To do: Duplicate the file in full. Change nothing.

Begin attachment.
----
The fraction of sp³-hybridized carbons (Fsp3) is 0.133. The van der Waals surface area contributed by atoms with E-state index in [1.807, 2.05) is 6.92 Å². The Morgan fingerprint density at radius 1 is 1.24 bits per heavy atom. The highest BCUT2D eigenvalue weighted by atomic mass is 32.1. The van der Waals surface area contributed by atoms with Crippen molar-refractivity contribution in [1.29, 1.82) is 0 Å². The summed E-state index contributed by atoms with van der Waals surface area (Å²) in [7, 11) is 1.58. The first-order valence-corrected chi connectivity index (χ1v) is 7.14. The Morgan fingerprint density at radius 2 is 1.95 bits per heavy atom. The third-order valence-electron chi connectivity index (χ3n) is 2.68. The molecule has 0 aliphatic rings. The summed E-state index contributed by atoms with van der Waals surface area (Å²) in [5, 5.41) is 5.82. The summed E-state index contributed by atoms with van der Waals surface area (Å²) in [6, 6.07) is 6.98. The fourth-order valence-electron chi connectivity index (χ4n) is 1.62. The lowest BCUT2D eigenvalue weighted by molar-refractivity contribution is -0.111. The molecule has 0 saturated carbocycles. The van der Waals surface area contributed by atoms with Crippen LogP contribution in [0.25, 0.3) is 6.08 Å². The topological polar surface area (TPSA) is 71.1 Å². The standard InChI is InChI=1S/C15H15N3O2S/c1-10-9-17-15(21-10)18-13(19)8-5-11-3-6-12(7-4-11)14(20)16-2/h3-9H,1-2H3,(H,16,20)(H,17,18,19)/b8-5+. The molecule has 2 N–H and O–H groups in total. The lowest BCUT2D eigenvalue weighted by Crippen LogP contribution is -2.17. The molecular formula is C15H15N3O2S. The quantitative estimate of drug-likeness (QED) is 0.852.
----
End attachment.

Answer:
The fraction of sp³-hybridized carbons (Fsp3) is 0.133. The van der Waals surface area contributed by atoms with E-state index in [1.807, 2.05) is 6.92 Å². The Morgan fingerprint density at radius 1 is 1.24 bits per heavy atom. The highest BCUT2D eigenvalue weighted by atomic mass is 32.1. The van der Waals surface area contributed by atoms with Crippen molar-refractivity contribution in [1.29, 1.82) is 0 Å². The summed E-state index contributed by atoms with van der Waals surface area (Å²) in [7, 11) is 1.58. The first-order valence-corrected chi connectivity index (χ1v) is 7.14. The Morgan fingerprint density at radius 2 is 1.95 bits per heavy atom. The third-order valence-electron chi connectivity index (χ3n) is 2.68. The molecule has 0 aliphatic rings. The summed E-state index contributed by atoms with van der Waals surface area (Å²) in [5, 5.41) is 5.82. The summed E-state index contributed by atoms with van der Waals surface area (Å²) in [6, 6.07) is 6.98. The fourth-order valence-electron chi connectivity index (χ4n) is 1.62. The lowest BCUT2D eigenvalue weighted by molar-refractivity contribution is -0.111. The molecule has 0 saturated carbocycles. The van der Waals surface area contributed by atoms with Crippen LogP contribution in [0.25, 0.3) is 6.08 Å². The topological polar surface area (TPSA) is 71.1 Å². The standard InChI is InChI=1S/C15H15N3O2S/c1-10-9-17-15(21-10)18-13(19)8-5-11-3-6-12(7-4-11)14(20)16-2/h3-9H,1-2H3,(H,16,20)(H,17,18,19)/b8-5+. The molecule has 2 N–H and O–H groups in total. The lowest BCUT2D eigenvalue weighted by Crippen LogP contribution is -2.17. The molecular formula is C15H15N3O2S. The quantitative estimate of drug-likeness (QED) is 0.852.